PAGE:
Linda Arndt ~ Canine Nutritional Consultant

Giardia in Dogs ( Diarrhea, Vomiting & Weight Loss)

Introduction to Giardia Protozoa


If I had a dime for every email I received about reoccurring loose stools or constant diarrhea, I'd be able to buy a winery in the south of France. It is a frustrating situation for small dog owners, so you can imagine a giant breed with loose stools is no fun at all!

Honestly, after skin issues, diarrhea seems to be the next biggest challenge for pet owners. It is especially so for those who have adopted a rescue dog, or purchased a dog from a "less than desirable" kennel situation or pet shop, or purchased a dog that has been under great stress before coming to your home.

If it is a young puppy, Coccidia is often the problem and easy to find in a fecal test then treat with PBG- 51 (a natural wormer) or Albon which is a drug. Coccidia stools have a very distinct sour smell to them. In older puppies and adults the Giardia Protozoa is often the culprit, and it is next to IMPOSSIBLE TO DETECT because you have to catch it just at the right cyst cycle, or it is not evident there is a Giardia problem.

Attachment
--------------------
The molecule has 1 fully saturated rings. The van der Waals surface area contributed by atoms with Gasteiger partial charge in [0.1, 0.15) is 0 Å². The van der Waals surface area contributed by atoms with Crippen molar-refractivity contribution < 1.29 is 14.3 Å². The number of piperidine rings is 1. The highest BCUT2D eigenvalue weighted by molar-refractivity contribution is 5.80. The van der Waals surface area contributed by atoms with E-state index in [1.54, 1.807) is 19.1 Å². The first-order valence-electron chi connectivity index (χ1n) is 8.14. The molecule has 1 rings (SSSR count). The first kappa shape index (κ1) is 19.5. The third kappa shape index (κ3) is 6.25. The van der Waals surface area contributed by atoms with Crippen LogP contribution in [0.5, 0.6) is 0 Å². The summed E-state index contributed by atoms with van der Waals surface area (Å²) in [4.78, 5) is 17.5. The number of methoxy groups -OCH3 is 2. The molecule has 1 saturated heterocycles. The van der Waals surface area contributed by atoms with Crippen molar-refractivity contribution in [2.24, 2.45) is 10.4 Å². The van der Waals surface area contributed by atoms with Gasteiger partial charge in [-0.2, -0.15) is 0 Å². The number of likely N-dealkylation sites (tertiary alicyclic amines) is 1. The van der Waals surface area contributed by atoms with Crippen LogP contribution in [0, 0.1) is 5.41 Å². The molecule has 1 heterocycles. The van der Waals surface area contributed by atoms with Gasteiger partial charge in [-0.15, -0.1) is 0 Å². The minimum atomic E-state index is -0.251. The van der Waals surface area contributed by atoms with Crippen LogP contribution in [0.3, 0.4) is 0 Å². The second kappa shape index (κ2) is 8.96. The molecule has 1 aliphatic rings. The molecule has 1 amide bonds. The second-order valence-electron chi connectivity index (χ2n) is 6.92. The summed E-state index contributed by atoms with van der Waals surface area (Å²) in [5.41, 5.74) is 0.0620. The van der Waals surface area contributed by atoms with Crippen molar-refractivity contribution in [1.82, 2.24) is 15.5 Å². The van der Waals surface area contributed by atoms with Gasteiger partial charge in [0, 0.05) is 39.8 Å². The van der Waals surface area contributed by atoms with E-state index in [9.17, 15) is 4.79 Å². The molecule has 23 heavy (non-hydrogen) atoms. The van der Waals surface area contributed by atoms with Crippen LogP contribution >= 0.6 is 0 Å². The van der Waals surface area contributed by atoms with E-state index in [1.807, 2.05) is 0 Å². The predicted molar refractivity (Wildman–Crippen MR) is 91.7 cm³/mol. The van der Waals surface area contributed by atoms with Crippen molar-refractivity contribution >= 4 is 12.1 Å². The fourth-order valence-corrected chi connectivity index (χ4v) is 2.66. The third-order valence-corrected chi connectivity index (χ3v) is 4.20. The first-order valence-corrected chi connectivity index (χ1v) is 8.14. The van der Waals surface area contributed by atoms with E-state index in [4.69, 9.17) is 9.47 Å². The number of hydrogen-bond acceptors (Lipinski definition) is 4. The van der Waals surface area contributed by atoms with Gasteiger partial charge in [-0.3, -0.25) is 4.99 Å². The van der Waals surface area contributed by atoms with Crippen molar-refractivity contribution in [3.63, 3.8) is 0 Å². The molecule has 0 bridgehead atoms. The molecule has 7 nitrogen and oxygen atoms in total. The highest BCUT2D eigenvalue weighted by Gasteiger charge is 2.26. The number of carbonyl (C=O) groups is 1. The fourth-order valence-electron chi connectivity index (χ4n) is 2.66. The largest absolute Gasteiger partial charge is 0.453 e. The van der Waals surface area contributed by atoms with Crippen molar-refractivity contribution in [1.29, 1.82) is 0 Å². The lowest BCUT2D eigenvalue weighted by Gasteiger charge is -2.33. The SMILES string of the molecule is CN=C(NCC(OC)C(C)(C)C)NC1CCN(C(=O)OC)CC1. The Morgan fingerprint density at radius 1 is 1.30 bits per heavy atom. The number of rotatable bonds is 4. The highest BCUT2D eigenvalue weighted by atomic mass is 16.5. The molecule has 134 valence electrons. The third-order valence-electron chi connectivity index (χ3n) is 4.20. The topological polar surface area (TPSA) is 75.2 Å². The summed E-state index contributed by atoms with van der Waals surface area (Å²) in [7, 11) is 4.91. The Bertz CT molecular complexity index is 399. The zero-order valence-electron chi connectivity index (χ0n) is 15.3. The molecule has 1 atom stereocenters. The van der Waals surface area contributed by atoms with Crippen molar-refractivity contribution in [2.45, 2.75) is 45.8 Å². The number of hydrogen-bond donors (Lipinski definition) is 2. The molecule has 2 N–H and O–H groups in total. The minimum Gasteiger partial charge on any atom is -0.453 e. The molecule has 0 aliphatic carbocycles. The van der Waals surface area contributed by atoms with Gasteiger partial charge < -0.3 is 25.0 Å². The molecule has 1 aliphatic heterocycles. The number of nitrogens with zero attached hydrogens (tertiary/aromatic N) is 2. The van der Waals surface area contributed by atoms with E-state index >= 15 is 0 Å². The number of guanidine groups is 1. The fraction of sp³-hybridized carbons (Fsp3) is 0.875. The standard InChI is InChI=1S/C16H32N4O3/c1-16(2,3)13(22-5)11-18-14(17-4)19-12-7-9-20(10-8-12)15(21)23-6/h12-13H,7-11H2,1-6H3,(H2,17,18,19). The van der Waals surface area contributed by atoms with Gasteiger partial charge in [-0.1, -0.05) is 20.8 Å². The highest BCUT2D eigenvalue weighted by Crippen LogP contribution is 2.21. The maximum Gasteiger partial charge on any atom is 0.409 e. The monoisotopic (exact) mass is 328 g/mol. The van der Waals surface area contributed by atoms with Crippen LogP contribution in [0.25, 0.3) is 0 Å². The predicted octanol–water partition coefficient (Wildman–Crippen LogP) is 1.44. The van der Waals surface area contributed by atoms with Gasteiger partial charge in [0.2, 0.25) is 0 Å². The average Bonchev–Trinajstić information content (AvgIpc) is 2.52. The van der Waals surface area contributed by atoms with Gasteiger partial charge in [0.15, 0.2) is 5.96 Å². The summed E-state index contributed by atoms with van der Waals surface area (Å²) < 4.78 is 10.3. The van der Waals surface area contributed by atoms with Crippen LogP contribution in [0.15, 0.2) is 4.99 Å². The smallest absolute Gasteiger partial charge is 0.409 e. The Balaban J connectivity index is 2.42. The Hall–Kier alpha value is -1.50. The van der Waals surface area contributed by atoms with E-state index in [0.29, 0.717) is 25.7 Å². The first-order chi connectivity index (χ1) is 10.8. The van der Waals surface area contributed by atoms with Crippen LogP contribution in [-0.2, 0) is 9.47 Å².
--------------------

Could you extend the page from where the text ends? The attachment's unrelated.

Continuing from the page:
If this is a problem for my puppy buyers, I tell them to forget the testing for Giardia and simply worm with the "PBG-51 all natural wormer" from OR Panacur wormer, which can be purchased on line but is very expensive and has to be used multiple times to be effective.

The PBG-51 formula is not expensive and very reliable and the dog's system does not reject it over time. I will provide dosage and where to locate below.
As with any worming there is the potential for loose stool while being cleaned out. Probiotics used AM and PM are very important when worming.

At this time nothing else works for well for Giardia, but vets use Metronidazole and Flagyl which only stops it for a short time, then it returns.


Please take note, dogs that have the potential for the MDR1 mutation gene Collies, Shelties, Aussies, etc. with the merle gene should not be given Metronidazole or Flagyl but they can have the PBG-51 wormer with no problem.